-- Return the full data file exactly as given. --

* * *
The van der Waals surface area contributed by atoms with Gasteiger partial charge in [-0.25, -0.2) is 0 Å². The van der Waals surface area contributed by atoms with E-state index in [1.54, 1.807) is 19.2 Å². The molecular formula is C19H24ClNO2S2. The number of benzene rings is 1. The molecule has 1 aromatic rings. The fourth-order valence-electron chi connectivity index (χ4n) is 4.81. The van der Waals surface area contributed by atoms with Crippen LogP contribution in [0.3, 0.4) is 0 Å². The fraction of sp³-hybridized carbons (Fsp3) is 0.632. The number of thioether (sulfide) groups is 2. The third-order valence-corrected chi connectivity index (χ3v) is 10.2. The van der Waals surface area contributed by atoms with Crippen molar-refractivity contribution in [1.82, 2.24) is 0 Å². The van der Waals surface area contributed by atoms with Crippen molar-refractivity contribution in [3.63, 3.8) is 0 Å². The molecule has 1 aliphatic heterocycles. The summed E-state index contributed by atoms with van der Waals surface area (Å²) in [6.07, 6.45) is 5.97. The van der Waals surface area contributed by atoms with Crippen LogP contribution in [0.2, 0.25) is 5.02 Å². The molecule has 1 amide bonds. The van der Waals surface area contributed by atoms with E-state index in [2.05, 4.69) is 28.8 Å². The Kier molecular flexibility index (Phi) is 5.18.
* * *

The van der Waals surface area contributed by atoms with Gasteiger partial charge in [-0.25, -0.2) is 0 Å². The van der Waals surface area contributed by atoms with E-state index in [1.54, 1.807) is 19.2 Å². The molecular formula is C19H24ClNO2S2. The number of benzene rings is 1. The molecule has 1 aromatic rings. The fourth-order valence-electron chi connectivity index (χ4n) is 4.81. The van der Waals surface area contributed by atoms with Crippen LogP contribution in [0.3, 0.4) is 0 Å². The fraction of sp³-hybridized carbons (Fsp3) is 0.632. The number of thioether (sulfide) groups is 2. The third-order valence-corrected chi connectivity index (χ3v) is 10.2. The van der Waals surface area contributed by atoms with Crippen molar-refractivity contribution in [1.82, 2.24) is 0 Å². The van der Waals surface area contributed by atoms with Crippen molar-refractivity contribution in [3.63, 3.8) is 0 Å². The molecule has 1 aliphatic heterocycles. The summed E-state index contributed by atoms with van der Waals surface area (Å²) in [6.07, 6.45) is 5.97. The van der Waals surface area contributed by atoms with Crippen LogP contribution in [0.2, 0.25) is 5.02 Å². The molecule has 1 amide bonds. The van der Waals surface area contributed by atoms with E-state index in [2.05, 4.69) is 28.8 Å². The Kier molecular flexibility index (Phi) is 5.18.